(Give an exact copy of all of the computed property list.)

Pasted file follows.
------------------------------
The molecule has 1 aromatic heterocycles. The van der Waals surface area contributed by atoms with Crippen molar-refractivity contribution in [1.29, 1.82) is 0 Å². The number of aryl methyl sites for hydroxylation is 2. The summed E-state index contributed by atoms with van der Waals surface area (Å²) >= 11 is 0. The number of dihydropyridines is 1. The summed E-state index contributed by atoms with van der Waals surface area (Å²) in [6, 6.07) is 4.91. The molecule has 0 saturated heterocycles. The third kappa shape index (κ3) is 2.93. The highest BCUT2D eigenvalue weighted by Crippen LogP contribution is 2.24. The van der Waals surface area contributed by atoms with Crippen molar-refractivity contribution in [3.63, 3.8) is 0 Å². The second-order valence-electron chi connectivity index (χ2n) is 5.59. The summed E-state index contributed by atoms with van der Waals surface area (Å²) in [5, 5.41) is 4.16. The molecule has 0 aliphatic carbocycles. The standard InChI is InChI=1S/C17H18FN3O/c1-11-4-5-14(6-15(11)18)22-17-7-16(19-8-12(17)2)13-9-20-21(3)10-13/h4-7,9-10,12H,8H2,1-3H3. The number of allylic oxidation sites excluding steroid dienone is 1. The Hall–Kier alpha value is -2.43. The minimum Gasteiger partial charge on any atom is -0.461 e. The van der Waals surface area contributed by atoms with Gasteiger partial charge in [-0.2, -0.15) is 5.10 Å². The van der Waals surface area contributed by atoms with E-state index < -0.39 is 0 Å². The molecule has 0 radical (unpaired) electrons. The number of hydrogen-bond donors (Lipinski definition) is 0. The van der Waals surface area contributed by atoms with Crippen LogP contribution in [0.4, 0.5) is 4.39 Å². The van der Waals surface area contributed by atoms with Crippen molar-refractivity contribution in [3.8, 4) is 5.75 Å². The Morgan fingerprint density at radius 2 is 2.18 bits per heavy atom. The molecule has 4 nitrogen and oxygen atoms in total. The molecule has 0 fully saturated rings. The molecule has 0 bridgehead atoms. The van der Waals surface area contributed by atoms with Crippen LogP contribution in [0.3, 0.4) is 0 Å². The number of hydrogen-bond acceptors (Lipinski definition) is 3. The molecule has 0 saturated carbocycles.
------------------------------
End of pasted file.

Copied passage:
The molecule has 1 aromatic heterocycles. The van der Waals surface area contributed by atoms with Crippen molar-refractivity contribution in [1.29, 1.82) is 0 Å². The number of aryl methyl sites for hydroxylation is 2. The summed E-state index contributed by atoms with van der Waals surface area (Å²) >= 11 is 0. The number of dihydropyridines is 1. The summed E-state index contributed by atoms with van der Waals surface area (Å²) in [6, 6.07) is 4.91. The molecule has 0 saturated heterocycles. The third kappa shape index (κ3) is 2.93. The highest BCUT2D eigenvalue weighted by Crippen LogP contribution is 2.24. The van der Waals surface area contributed by atoms with Crippen molar-refractivity contribution in [3.63, 3.8) is 0 Å². The second-order valence-electron chi connectivity index (χ2n) is 5.59. The summed E-state index contributed by atoms with van der Waals surface area (Å²) in [5, 5.41) is 4.16. The molecule has 0 aliphatic carbocycles. The standard InChI is InChI=1S/C17H18FN3O/c1-11-4-5-14(6-15(11)18)22-17-7-16(19-8-12(17)2)13-9-20-21(3)10-13/h4-7,9-10,12H,8H2,1-3H3. The number of allylic oxidation sites excluding steroid dienone is 1. The Hall–Kier alpha value is -2.43. The minimum Gasteiger partial charge on any atom is -0.461 e. The van der Waals surface area contributed by atoms with Gasteiger partial charge in [-0.2, -0.15) is 5.10 Å². The van der Waals surface area contributed by atoms with E-state index < -0.39 is 0 Å². The molecule has 0 radical (unpaired) electrons. The number of hydrogen-bond donors (Lipinski definition) is 0. The van der Waals surface area contributed by atoms with Crippen LogP contribution in [0.4, 0.5) is 4.39 Å². The van der Waals surface area contributed by atoms with Crippen molar-refractivity contribution in [3.8, 4) is 5.75 Å². The Morgan fingerprint density at radius 2 is 2.18 bits per heavy atom. The molecule has 4 nitrogen and oxygen atoms in total. The molecule has 0 fully saturated rings. The molecule has 0 bridgehead atoms. The van der Waals surface area contributed by atoms with Crippen LogP contribution in [0.3, 0.4) is 0 Å². The number of hydrogen-bond acceptors (Lipinski definition) is 3. The molecule has 0 saturated carbocycles.